[OPE-L:4923] Re: ideal vs real value

Michael_A._Lebowitz (mlebowit@sfu.ca)
Mon, 5 May 1997 15:27:51 -0700 (PDT)

[ show plain text ]

In message Sun, 4 May 1997 08:07:25 -0700 (PDT),
Gerald Levy <glevy@pratt.edu> writes:

> The conservation of value principle holds that the magnitude of value is
> determined in production and can not be increased _or decreased_ in
> circulation. According to that principle, the magnitude of value is
> "given" following production and can not be "lost" , "spoiled" or
> "destroyed." Rather, if one accepts that principle, then value and surplus
> value can *only* be re-distributed among capitalists. Thus, in considering
> the affect of technical change, the magnitude of value and s "lost" by
> some capitalists is _exactly_ equal to the magnitude of value and s
> "gained" by other capitalists. The result is then like a "zero-sum game".
>>From my perspective, this theorem has the very real disadvantage that
> it denies the possibility of the *destruction* of capital values such that
> the aggregate magnitude of value can be *diminished* rather than *only*
> transferred.

I agree, Jerry, and think the evidence is overwhelming that the
principle is not a valid representation of Marx's position--- as the quote
from the Grundrisse which I offered in 4874 (in response to Andrew) reveals:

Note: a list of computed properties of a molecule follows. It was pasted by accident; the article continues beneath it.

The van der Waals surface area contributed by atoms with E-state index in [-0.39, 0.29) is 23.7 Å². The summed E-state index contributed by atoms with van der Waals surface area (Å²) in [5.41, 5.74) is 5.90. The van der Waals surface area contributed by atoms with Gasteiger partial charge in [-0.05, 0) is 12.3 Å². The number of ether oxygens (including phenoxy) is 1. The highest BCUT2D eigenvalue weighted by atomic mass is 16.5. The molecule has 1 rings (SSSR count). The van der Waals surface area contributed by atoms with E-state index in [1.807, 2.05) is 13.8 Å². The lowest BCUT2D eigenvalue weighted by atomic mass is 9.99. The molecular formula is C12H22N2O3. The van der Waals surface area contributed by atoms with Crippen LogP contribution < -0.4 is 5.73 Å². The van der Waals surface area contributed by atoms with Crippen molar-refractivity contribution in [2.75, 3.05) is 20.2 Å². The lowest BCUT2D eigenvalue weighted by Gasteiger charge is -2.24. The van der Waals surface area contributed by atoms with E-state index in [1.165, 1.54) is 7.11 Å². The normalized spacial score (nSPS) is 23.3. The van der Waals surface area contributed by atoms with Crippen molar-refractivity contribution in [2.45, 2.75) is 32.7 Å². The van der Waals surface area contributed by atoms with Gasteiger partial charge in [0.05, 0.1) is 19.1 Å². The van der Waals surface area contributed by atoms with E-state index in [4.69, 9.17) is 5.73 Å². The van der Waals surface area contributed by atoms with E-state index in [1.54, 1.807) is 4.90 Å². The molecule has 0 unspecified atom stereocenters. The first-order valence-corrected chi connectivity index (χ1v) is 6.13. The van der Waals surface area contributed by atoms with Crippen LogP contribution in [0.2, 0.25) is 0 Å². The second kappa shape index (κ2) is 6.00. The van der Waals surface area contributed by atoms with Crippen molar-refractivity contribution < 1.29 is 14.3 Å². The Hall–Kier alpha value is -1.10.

Suppose, Marx posits, that the capitalist's attempt to sell his
commodities (pregnant with ideal surplus-value) breaks down. "(T)hen the
capitalist's money has been transformed into a worthless product, and has
not only not gained a new value, but also lost its original value. But
whether this is so or not, in any case devaluation forms one moment of the
realization process; which is already simply implied in the fact that the
product of the process in its immediate form is not *value*, but first has
to enter anew into circulation in order to be realized as such. Therefore,
while capital is reproduced as value and new value in the production
process, it is at the same time posited as *not-value*, as something which
first has to be *realized as value by means of exchange*."(Vintage, 403. All
emphasis is in the original.)

In addition to the relevance of this issue to the position that Andrew
and many others yet to respond to the argument hold, this discussion also
seems to come back to the earlier exchange with Fred over surplus value in
Vol. I vs surplus value in Vol. II (after realization). Is your position
that the two sums are identical (which I believe you were arguing and
promised to return to) based upon an acceptance of the conservation
principle, Fred?

in solidarity,
Michael A. Lebowitz
Economics Department, Simon Fraser University
Burnaby, B.C. Canada V5A 1S6
Office (604) 291-4669; Office fax: (604) 291-5944
Home: (604) 872-0494; Home fax (with warning): (604) 872-0485
Lasqueti Island (250) 333-8810